The Indiana General Assembly recently made several changes to the governance of homeowners associations, and rights of homeowner and community associations. House Enrolled Act No. 1286 (Public Law 148-2015) went into effect on July 1, 2015. This new law has many important provisions; however, I am only going to focus on two of the most important provisions.
First, the new law now requires that a purchaser of a home covered by restrictive covenants incorporating a homeowner’s association must receive a disclosure informing the purchaser and also copies of relevant documents. These must be provided to the purchaser not later than ten (10) days before the sale closing date. Frequently, homebuyers have reported that they had no idea that the home they were purchasing was subject to comprehensive use and restrictive covenants, including the obligation to pay mandatory assessments to a homeowner’s association. The new disclosure must include a copy of all recorded “governing documents” (which is defined in the statute), a statement regarding the amount of assessments, and information regarding a board member, homeowner’s association agent or any other person that has a contract with the homeowner’s association for management services.
The second important provision in the new law requires that community associations, including subdivision homeowner associations and condominium associations, incorporate within the governing documents a grievance resolution procedure in the event of a dispute between a homeowner, the Association or the officers of the Board of Directors for the association. Existing law already requires such a procedure in many circumstances. The existing law applies to non-profit member based corporations requiring an opportunity to be heard at a hearing before the Board of Directors, before a member’s privileges are suspended or the member penalized. Most often, community associations are established as non-profit corporation membership organizations. However, this new law extends to owners within a community homeowner’s association the opportunity to have their grievance or dispute resolved under minimum standards set forth in the law. The new law applies to most all disputes, not just when there is action taken against an owner to suspend privileges. If the homeowner and association cannot resolve the dispute in good faith and with reasonable efforts, then the law provides for a more formal series of written exchanges between the two parties. If this second tier of communication does not resolve the dispute, then mediation or arbitration is available to be instituted by the parties.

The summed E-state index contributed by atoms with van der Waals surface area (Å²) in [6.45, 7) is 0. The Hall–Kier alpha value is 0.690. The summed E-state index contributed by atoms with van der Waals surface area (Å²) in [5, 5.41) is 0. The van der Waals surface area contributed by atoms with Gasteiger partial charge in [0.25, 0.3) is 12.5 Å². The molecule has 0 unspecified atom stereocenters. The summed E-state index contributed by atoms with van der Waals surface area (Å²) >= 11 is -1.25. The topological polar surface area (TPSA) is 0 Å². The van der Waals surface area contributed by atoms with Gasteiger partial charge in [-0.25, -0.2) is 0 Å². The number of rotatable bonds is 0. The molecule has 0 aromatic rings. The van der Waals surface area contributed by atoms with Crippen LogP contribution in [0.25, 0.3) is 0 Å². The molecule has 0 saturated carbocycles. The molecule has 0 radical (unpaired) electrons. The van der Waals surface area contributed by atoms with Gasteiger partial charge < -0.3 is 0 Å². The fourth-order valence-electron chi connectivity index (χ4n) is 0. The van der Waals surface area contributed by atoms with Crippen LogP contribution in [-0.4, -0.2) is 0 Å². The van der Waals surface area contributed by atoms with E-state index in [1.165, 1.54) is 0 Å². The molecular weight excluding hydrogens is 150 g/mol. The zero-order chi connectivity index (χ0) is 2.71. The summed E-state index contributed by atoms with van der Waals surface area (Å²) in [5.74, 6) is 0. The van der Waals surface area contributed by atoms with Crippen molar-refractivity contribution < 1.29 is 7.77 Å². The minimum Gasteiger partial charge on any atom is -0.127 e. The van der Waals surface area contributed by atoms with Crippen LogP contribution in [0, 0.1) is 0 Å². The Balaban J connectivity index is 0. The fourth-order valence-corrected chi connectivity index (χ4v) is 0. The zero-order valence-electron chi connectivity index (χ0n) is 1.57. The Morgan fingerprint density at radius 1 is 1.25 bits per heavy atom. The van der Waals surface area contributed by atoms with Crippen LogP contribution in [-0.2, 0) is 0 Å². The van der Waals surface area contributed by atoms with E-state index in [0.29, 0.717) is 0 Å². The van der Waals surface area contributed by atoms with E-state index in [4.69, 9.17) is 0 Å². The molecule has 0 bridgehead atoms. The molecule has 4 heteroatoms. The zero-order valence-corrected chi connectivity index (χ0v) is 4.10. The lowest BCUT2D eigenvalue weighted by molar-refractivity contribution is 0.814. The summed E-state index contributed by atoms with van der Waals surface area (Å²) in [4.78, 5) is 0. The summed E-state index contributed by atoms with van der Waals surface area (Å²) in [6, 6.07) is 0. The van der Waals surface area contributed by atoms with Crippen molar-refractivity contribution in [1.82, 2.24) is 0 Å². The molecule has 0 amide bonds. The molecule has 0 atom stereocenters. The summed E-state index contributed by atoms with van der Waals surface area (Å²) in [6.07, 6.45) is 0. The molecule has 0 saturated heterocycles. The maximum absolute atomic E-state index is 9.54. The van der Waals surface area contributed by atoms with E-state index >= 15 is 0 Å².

The grievance and dispute resolution requirement does not relate to all potentially adversarial matters. For example, a dispute over the payment of assessments is an “exempt claim” under the statute.
The operation and governance of homeowners or community associations is made more complicated by this and other recent laws which provide limitations on what can be imposed on unsuspecting homeowners.
If you have questions regarding Homeowner’s Association Policies, or other similar issues, please contact your HWE relationship attorney or visit us at http://www.hwelaw.com.